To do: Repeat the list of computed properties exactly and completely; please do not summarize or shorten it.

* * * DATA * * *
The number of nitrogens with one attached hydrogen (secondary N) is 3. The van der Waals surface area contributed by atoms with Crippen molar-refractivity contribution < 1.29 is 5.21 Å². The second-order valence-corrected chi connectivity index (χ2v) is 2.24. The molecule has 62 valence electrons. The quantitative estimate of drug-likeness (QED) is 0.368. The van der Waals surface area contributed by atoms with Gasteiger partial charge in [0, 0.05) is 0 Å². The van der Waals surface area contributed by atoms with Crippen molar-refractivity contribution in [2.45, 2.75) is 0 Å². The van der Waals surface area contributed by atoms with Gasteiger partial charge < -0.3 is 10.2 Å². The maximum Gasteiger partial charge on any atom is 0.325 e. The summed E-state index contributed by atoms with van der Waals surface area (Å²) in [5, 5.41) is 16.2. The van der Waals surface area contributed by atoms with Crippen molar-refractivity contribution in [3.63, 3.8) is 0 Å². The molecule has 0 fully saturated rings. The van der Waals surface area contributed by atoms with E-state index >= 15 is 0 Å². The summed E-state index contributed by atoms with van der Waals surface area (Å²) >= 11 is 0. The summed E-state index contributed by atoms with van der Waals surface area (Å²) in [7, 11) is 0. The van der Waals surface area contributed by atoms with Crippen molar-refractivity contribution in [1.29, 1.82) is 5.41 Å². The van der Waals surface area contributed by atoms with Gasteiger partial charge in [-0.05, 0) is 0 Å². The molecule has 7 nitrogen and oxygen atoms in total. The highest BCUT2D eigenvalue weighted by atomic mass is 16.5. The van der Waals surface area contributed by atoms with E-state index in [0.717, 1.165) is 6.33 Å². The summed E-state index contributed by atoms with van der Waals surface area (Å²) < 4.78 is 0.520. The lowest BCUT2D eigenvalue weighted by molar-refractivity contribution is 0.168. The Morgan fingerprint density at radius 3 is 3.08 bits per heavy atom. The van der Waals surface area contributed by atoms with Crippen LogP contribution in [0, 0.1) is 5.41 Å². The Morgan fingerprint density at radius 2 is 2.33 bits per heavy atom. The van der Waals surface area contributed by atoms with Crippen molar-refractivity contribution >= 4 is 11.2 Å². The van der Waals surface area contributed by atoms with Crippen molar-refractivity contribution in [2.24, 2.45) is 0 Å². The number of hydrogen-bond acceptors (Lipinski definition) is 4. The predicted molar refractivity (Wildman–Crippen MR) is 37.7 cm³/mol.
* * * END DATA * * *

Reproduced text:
The number of nitrogens with one attached hydrogen (secondary N) is 3. The van der Waals surface area contributed by atoms with Crippen molar-refractivity contribution < 1.29 is 5.21 Å². The second-order valence-corrected chi connectivity index (χ2v) is 2.24. The molecule has 62 valence electrons. The quantitative estimate of drug-likeness (QED) is 0.368. The van der Waals surface area contributed by atoms with Gasteiger partial charge in [0, 0.05) is 0 Å². The van der Waals surface area contributed by atoms with Crippen molar-refractivity contribution in [2.45, 2.75) is 0 Å². The van der Waals surface area contributed by atoms with Gasteiger partial charge < -0.3 is 10.2 Å². The maximum Gasteiger partial charge on any atom is 0.325 e. The summed E-state index contributed by atoms with van der Waals surface area (Å²) in [5, 5.41) is 16.2. The van der Waals surface area contributed by atoms with Crippen molar-refractivity contribution in [3.63, 3.8) is 0 Å². The molecule has 0 fully saturated rings. The van der Waals surface area contributed by atoms with E-state index >= 15 is 0 Å². The summed E-state index contributed by atoms with van der Waals surface area (Å²) >= 11 is 0. The summed E-state index contributed by atoms with van der Waals surface area (Å²) in [7, 11) is 0. The van der Waals surface area contributed by atoms with Crippen molar-refractivity contribution in [1.29, 1.82) is 5.41 Å². The van der Waals surface area contributed by atoms with Gasteiger partial charge in [-0.05, 0) is 0 Å². The molecule has 7 nitrogen and oxygen atoms in total. The highest BCUT2D eigenvalue weighted by atomic mass is 16.5. The van der Waals surface area contributed by atoms with E-state index in [0.717, 1.165) is 6.33 Å². The summed E-state index contributed by atoms with van der Waals surface area (Å²) < 4.78 is 0.520. The lowest BCUT2D eigenvalue weighted by molar-refractivity contribution is 0.168. The Morgan fingerprint density at radius 3 is 3.08 bits per heavy atom. The van der Waals surface area contributed by atoms with Crippen LogP contribution in [0, 0.1) is 5.41 Å². The Morgan fingerprint density at radius 2 is 2.33 bits per heavy atom. The van der Waals surface area contributed by atoms with Crippen molar-refractivity contribution >= 4 is 11.2 Å². The van der Waals surface area contributed by atoms with Crippen molar-refractivity contribution in [2.24, 2.45) is 0 Å². The number of hydrogen-bond acceptors (Lipinski definition) is 4. The predicted molar refractivity (Wildman–Crippen MR) is 37.7 cm³/mol.